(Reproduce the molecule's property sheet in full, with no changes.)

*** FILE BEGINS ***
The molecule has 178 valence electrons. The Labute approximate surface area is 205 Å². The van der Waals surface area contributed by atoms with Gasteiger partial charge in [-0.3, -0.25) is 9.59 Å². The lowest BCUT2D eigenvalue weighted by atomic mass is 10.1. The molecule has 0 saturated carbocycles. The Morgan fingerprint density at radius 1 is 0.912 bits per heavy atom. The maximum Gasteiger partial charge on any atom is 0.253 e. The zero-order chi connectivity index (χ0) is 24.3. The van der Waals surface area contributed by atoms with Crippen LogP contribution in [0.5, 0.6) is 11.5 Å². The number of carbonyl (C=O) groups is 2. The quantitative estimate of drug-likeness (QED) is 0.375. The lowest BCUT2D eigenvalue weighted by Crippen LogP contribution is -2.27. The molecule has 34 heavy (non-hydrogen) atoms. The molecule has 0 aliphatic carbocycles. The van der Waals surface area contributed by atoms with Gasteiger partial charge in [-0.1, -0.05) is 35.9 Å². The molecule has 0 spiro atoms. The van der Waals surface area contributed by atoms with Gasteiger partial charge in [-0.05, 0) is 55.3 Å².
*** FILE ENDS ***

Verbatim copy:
The molecule has 178 valence electrons. The Labute approximate surface area is 205 Å². The van der Waals surface area contributed by atoms with Gasteiger partial charge in [-0.3, -0.25) is 9.59 Å². The lowest BCUT2D eigenvalue weighted by atomic mass is 10.1. The molecule has 0 saturated carbocycles. The Morgan fingerprint density at radius 1 is 0.912 bits per heavy atom. The maximum Gasteiger partial charge on any atom is 0.253 e. The zero-order chi connectivity index (χ0) is 24.3. The van der Waals surface area contributed by atoms with Crippen LogP contribution in [0.5, 0.6) is 11.5 Å². The number of carbonyl (C=O) groups is 2. The quantitative estimate of drug-likeness (QED) is 0.375. The lowest BCUT2D eigenvalue weighted by Crippen LogP contribution is -2.27. The molecule has 34 heavy (non-hydrogen) atoms. The molecule has 0 aliphatic carbocycles. The van der Waals surface area contributed by atoms with Gasteiger partial charge in [-0.1, -0.05) is 35.9 Å². The molecule has 0 spiro atoms. The van der Waals surface area contributed by atoms with Gasteiger partial charge in [-0.05, 0) is 55.3 Å².